Adding more whole grains to your diet is a good idea. Not only do they provide vitamins, minerals and other nutrients needed to keep you healthy but whole grains also contain dietary fiber, which may help reduce your risk of heart disease, diabetes, and digestive difficulties, such as constipation.
Grains are divided into two subgroups: whole grains and refined grains. Whole grains contain the entire kernel — the bran, germ, and endosperm. The 2020-2025 Dietary Guidelines for Americans recommends that half of the grains you consume be whole grains, so whenever possible, you should choose those instead of refined-grain products.
How to Find Whole Grains
It’s not about the color. Being brown doesn’t make bread whole-wheat and being white may not mean that bread is made with just refined white flour. Finding whole-grain bread takes some label reading skills. Any bread labeled “whole wheat” must be made with 100% whole-wheat flour.
Unfortunately, even if bread labels advertise “seven grain” or “multigrain,” they are not necessarily whole-grain products. Read the ingredients list carefully to make sure whole-wheat flour or some other whole grain is listed as the first ingredient and find loaves made mostly with whole-wheat or another whole-grain flour.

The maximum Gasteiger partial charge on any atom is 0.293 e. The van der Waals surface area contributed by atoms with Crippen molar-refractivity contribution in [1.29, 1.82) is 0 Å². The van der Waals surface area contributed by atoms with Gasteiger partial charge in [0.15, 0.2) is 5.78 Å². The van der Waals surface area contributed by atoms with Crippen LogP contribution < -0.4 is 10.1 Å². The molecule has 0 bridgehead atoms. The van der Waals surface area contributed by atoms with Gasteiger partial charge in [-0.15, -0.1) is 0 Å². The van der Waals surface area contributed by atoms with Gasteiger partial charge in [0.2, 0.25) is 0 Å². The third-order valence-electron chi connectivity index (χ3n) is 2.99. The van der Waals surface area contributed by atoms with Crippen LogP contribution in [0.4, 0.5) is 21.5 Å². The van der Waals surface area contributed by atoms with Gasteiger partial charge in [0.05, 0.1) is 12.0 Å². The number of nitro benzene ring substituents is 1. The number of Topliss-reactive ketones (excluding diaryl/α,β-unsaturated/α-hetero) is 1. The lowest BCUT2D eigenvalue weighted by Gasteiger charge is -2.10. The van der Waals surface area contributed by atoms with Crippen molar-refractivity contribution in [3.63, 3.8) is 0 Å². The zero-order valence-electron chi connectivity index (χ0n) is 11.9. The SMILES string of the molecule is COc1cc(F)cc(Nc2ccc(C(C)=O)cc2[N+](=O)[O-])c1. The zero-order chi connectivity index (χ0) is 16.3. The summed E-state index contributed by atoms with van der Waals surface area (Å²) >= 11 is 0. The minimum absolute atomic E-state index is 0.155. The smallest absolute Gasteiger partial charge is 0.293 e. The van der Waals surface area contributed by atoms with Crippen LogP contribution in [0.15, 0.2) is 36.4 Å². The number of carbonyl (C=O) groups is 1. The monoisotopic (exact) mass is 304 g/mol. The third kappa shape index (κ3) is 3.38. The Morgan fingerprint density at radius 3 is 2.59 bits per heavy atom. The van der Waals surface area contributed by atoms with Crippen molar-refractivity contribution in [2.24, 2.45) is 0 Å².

Adding Whole Grains to Your Diet
If you want to add more whole grains to your diet, you’ll need to change your cooking style to include more whole grains and boost the dietary fiber content of meals. Pair whole grains with vegetables such as a brown rice and vegetable stir-fry or a whole-wheat pita stuffed with salad. You can also fortify your diet with high-fiber ingredients like adding bran or oatmeal to meat loaf or including cooked quinoa in a salad.
Want to get more whole grains in your diet?
- Start with breakfast. Choose a high fiber, whole-grain breakfast cereal, oatmeal, or whole-wheat toast. Check the grams of dietary fiber per serving since more fiber will keep you feeling full longer.
- Choose whole grains over refined when shopping for breads, rolls, bagels, tortillas, pasta, and other grains.
- Experiment with different grains such as buckwheat, bulgur, millet, quinoa, sorghum, whole rye, or barley. You can even swap whole wheat or oat flour for up to half of the white flour in pancake, waffle, muffin, or other flour-based recipes. Although, they may need a bit more leavening.
- Enjoy whole grains as a snack. Popcorn is considered a whole-grain and three cups of air-popped popcorn contain 3.5 grams of dietary fiber and only 95 calories. When it comes to crackers, there are many whole grain choices including rye, whole wheat and more.